I find myself drawn increasingly to the ancient trappings of Christianity. To the things that my protestant forebears discarded, rejected, even lambasted. And yet…
I find, as with most things that a little goes a long way. The thing you use only becomes a problem when it surpasses the purpose itself.
I was speaking to a friend the other day, and felt the call to pray for her. To actively pray for her, to accomplish something, to reach to the heavens. I recalled a portion of Sarah Bessey’s new book in which her Pentecostal self remembers reaching out to liturgical practices as a way to see God anew. And so I found myself lighting a candle. And as I lit, I prayed. And as the flame rose, I prayed. And every time I saw the candle, I prayed. And every time I saw the candle, I was reminded of it’s constant burning, taking my prayer up to God in the minutes I was not making an offering.
The candle burns, and like sweet smelling incense my prayer is carried beyond my lips, beyond my heart, and into the world around.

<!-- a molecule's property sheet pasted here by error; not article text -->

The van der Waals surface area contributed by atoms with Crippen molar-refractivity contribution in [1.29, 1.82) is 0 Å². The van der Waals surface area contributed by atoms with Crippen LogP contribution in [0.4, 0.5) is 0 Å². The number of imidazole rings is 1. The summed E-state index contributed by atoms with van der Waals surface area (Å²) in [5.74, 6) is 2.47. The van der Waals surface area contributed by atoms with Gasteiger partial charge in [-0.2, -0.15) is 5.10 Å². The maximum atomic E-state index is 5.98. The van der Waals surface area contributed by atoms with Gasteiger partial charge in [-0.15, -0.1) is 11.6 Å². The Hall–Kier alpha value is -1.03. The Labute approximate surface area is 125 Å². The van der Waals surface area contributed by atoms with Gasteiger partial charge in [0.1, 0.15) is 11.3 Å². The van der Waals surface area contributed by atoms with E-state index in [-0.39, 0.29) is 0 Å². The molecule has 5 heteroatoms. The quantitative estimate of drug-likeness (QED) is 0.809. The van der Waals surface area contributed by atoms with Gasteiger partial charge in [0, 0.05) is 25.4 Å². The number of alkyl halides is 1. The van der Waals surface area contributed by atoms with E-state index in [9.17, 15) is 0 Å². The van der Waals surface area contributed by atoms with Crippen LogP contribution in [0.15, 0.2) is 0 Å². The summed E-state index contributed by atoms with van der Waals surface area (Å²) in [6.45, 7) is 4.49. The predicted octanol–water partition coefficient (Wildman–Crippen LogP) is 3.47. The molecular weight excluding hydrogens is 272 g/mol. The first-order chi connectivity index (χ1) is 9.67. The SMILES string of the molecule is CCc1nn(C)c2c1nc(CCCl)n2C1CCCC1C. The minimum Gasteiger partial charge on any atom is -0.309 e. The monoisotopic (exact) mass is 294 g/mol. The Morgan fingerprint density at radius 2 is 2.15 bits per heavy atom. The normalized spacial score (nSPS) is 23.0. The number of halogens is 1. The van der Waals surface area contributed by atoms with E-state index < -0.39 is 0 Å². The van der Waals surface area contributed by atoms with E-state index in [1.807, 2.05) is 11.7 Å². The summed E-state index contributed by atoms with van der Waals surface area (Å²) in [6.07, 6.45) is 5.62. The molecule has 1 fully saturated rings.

The candle burns, and I am drawn back time and again to that same prayer. To offer up my sweet friend to our Lord.
The lighting of the candle only becomes a problem when I feel that the candle is the link between myself and God, when I forget that Jesus destroyed those barriers, that I may now come freely to him.
I will not say, “I will light a candle for you.” But I will say “I will pray for you,” and now that may often involve a candle. The prayer is the thing.
So I will light my candles. I will offer up my prayers. I will feel connected to those who have prayed and lit candles before me. And every time I glance that way, I see the candle, and lift my voice and heart in prayer.